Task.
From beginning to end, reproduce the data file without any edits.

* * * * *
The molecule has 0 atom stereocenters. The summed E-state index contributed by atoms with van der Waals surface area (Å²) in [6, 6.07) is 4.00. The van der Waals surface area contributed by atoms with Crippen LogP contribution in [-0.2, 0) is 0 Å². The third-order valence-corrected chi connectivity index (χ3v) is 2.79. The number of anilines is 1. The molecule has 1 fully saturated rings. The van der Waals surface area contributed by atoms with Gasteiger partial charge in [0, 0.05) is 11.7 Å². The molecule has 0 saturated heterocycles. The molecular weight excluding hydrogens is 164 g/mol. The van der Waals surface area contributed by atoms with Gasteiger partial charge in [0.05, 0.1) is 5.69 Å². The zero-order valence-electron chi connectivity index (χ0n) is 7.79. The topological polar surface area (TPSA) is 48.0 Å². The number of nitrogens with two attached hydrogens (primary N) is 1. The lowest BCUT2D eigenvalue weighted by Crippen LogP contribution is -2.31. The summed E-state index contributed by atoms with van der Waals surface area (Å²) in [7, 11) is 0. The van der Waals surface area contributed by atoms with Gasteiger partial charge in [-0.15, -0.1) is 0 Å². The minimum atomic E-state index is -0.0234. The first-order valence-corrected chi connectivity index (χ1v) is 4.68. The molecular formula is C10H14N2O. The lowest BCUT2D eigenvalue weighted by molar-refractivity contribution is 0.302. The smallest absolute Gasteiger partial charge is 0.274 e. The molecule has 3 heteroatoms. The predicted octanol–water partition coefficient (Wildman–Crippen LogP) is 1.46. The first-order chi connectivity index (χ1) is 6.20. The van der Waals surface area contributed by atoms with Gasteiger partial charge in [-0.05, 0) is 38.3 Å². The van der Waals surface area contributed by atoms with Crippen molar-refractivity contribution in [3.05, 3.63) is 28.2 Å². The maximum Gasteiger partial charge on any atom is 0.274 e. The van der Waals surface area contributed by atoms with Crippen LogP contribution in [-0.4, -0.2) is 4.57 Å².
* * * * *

The molecule has 0 atom stereocenters. The summed E-state index contributed by atoms with van der Waals surface area (Å²) in [6, 6.07) is 4.00. The van der Waals surface area contributed by atoms with Crippen LogP contribution in [-0.2, 0) is 0 Å². The third-order valence-corrected chi connectivity index (χ3v) is 2.79. The number of anilines is 1. The molecule has 1 fully saturated rings. The van der Waals surface area contributed by atoms with Gasteiger partial charge in [0, 0.05) is 11.7 Å². The molecule has 0 saturated heterocycles. The molecular weight excluding hydrogens is 164 g/mol. The van der Waals surface area contributed by atoms with Gasteiger partial charge in [0.05, 0.1) is 5.69 Å². The zero-order valence-electron chi connectivity index (χ0n) is 7.79. The topological polar surface area (TPSA) is 48.0 Å². The number of nitrogens with two attached hydrogens (primary N) is 1. The lowest BCUT2D eigenvalue weighted by Crippen LogP contribution is -2.31. The summed E-state index contributed by atoms with van der Waals surface area (Å²) in [7, 11) is 0. The van der Waals surface area contributed by atoms with Gasteiger partial charge in [-0.15, -0.1) is 0 Å². The minimum atomic E-state index is -0.0234. The first-order valence-corrected chi connectivity index (χ1v) is 4.68. The molecular formula is C10H14N2O. The lowest BCUT2D eigenvalue weighted by molar-refractivity contribution is 0.302. The smallest absolute Gasteiger partial charge is 0.274 e. The molecule has 3 heteroatoms. The predicted octanol–water partition coefficient (Wildman–Crippen LogP) is 1.46. The first-order chi connectivity index (χ1) is 6.20. The van der Waals surface area contributed by atoms with Gasteiger partial charge in [-0.05, 0) is 38.3 Å². The van der Waals surface area contributed by atoms with Crippen molar-refractivity contribution in [3.05, 3.63) is 28.2 Å². The maximum Gasteiger partial charge on any atom is 0.274 e. The van der Waals surface area contributed by atoms with Crippen LogP contribution in [-0.4, -0.2) is 4.57 Å².